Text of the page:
Bishop Lawrence and the Diocese have taken honorable, difficult actions that keep us true to our Anglican beliefs — beliefs that in too many ways cannot be reconciled with the direction and edicts long coming from the national church.

Had I not come to the Diocese of South Carolina, I could not have remained a communicant in the Episcopal church. Bishop Lawrence be praised.

Wayne J. Morgan

Pier View Street

Daniel Island

Loving scandals

I am writing in regard to the Nov. 14 article titled “Scandal widens to include top general” as well as all the other articles related to the Gen. David Petraeus affair.

The most shocking aspect of the affair is the apparent shock of your readers and other Americans. One would think that this is the first time a powerful middle-aged man had an intimate involvement with a younger woman. And in wartime?

Officer overseas, attractive woman in close contact? Hello, people. I’m not condoning nor condemning the extramarital nature of this news. But it’s an old story.

There has been more outrage over the CIA’s involvement in sexual matters than its role in torture and disregard of the Geneva Convention.

It’s no wonder that Newsweek is going out of business while People magazine thrives.

The public loves its scandals served up close and personal. Regular old news about genocide, poverty, war, homeless veterans, etc. can get kind of boring.

Elaine Tanay

Scalybark Road


Recycling system

A “well done” to those who developed the new bins and trucks for collecting material for recycling.

On the first day in our neighborhood I watched the truck unload the new bins. The time it took to pick up my recycle bins, unload them and be on its way was less than 15 seconds.

What an improvement over the previous system.

Richard D. Liptak

Shore Lane


‘Ugly’ building

After seeing the article and pictures of the proposed new Amtrak Station in North Charleston, I think it’s good that it is on near permanent hold. That is one ugly building design.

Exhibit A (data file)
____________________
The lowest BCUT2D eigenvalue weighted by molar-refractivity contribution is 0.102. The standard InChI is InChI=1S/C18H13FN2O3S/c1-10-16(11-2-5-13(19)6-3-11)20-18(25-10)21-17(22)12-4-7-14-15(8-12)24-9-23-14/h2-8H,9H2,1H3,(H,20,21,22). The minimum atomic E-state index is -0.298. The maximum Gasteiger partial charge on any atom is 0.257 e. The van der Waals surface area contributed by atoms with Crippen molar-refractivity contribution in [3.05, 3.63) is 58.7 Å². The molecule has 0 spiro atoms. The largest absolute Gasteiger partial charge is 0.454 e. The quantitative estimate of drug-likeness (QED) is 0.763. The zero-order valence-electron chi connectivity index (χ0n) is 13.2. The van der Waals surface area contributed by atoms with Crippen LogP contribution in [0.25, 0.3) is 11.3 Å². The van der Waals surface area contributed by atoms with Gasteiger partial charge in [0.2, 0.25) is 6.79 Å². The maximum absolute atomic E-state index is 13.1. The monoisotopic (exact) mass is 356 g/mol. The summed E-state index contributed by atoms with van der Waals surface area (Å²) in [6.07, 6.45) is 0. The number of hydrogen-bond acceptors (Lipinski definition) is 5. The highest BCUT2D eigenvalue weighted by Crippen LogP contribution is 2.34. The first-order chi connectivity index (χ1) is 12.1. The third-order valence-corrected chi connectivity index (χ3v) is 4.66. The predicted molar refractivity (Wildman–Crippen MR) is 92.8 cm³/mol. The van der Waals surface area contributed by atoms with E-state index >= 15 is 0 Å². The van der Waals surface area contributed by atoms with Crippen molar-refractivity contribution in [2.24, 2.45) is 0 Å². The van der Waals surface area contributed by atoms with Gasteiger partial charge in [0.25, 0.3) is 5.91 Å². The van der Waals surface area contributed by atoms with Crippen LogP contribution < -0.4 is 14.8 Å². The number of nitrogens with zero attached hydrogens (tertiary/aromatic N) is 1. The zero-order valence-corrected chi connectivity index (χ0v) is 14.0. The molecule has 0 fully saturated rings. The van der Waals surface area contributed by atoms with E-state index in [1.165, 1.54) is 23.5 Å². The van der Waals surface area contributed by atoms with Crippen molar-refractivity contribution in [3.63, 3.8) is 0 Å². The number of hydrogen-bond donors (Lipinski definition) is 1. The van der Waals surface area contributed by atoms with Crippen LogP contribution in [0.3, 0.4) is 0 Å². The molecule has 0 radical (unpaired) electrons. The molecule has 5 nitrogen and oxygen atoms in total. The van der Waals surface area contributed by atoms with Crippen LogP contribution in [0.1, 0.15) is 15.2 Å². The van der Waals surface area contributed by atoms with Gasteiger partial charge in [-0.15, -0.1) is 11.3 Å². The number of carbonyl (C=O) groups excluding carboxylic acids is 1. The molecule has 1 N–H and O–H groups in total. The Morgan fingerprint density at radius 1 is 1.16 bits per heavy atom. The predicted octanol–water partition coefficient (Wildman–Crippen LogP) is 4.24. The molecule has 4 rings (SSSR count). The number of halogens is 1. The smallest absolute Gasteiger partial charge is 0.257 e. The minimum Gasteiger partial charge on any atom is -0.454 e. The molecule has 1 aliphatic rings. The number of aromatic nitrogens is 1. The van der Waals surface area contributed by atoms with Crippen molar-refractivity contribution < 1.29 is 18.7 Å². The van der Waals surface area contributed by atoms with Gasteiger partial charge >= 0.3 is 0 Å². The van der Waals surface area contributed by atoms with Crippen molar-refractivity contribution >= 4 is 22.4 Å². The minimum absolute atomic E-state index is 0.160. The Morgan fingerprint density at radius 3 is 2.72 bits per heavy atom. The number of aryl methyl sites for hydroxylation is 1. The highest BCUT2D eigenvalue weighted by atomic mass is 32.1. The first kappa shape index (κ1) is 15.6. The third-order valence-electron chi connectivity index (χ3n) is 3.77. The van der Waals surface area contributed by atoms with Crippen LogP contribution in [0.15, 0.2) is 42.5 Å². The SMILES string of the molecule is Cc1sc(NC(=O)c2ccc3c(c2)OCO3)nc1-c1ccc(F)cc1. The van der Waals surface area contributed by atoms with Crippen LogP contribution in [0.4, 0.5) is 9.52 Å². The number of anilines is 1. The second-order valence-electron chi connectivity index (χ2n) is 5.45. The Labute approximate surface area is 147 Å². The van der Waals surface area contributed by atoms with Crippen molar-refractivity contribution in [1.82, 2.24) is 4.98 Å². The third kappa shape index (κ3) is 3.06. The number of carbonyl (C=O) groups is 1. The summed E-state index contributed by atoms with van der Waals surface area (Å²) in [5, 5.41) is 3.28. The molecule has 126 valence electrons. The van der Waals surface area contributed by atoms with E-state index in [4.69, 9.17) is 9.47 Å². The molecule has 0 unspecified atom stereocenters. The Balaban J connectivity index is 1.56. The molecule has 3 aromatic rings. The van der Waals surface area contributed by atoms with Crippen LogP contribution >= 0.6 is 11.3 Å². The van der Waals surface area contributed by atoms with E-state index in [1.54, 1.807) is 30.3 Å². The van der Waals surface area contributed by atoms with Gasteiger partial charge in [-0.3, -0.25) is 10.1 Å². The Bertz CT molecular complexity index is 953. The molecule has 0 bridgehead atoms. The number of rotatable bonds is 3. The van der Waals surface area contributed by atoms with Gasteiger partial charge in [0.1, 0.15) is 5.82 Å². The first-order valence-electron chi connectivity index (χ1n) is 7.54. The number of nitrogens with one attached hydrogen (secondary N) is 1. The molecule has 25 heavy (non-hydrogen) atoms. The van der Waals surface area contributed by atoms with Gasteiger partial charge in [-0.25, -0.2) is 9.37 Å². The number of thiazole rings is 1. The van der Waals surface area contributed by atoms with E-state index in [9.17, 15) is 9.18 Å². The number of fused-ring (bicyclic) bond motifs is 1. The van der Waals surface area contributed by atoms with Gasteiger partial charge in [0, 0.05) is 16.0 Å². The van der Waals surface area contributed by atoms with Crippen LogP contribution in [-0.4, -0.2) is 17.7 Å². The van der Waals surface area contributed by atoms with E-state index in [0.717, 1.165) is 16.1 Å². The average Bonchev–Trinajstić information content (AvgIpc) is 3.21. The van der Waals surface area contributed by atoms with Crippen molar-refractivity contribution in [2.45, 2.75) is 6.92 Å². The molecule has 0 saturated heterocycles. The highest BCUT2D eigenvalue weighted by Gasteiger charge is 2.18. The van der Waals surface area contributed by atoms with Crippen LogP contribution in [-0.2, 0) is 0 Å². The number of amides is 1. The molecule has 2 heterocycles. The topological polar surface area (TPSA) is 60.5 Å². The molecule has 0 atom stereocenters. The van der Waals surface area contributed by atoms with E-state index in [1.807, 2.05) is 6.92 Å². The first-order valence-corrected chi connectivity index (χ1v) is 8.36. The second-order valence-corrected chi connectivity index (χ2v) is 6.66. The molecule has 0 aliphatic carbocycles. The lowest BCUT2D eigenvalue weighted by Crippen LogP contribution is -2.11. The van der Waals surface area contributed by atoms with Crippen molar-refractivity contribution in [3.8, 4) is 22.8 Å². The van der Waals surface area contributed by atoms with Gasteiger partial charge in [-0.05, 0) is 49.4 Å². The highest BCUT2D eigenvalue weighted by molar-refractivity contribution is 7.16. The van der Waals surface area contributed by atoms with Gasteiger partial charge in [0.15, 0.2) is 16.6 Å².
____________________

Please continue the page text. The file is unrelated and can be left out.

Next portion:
Bob Carter

Quinby Street


Book reviews

Every week I would look forward to the book reviews in the Arts and Travel section of the Sunday paper.

There were usually four to five reviews on Page 4, and I would settle in to read each one.

That page no longer brings me the enjoyment it once did.

Nov. 25th’s page, for instance, featured two reviews and half a page of ads. The top 10 listings used to be printed each week but now appear sporadically.

Is there a reason this page has been changed? It is not for the better.

Alfred F. Croucher III

Riverland Drive


Shopping mobility

My wife and I are unable to walk into a store and shop unless there is a scooter available.

We have no lungs left due to old age and cigarettes, so we spend our money where scooters are available to aid us.

Among the stores that we know about are Ladson Kmart and WalMart.

Those that don’t have them don’t get to process my plastic. Sears is on that list, along with h.h. gregg, Goodwill and others.

From what I hear on TV and read in The Post and Courier, all of these stores want more business, but most aren’t willing to provide a means for me to help them out

Lowe’s and Home Depot also have scooters. Summerville’s Home Depot has very nice employees working in the store. They are No. 1 on our list.

Bill White

Catering Hills Lane



I was shocked to read the article regarding graduates of the University of South Carolina married to Clemson grads.

That’s worse than marrying a Democrat.

(Only kidding.)

Ernest J. Berger

Deer Point Drive

Seabrook Island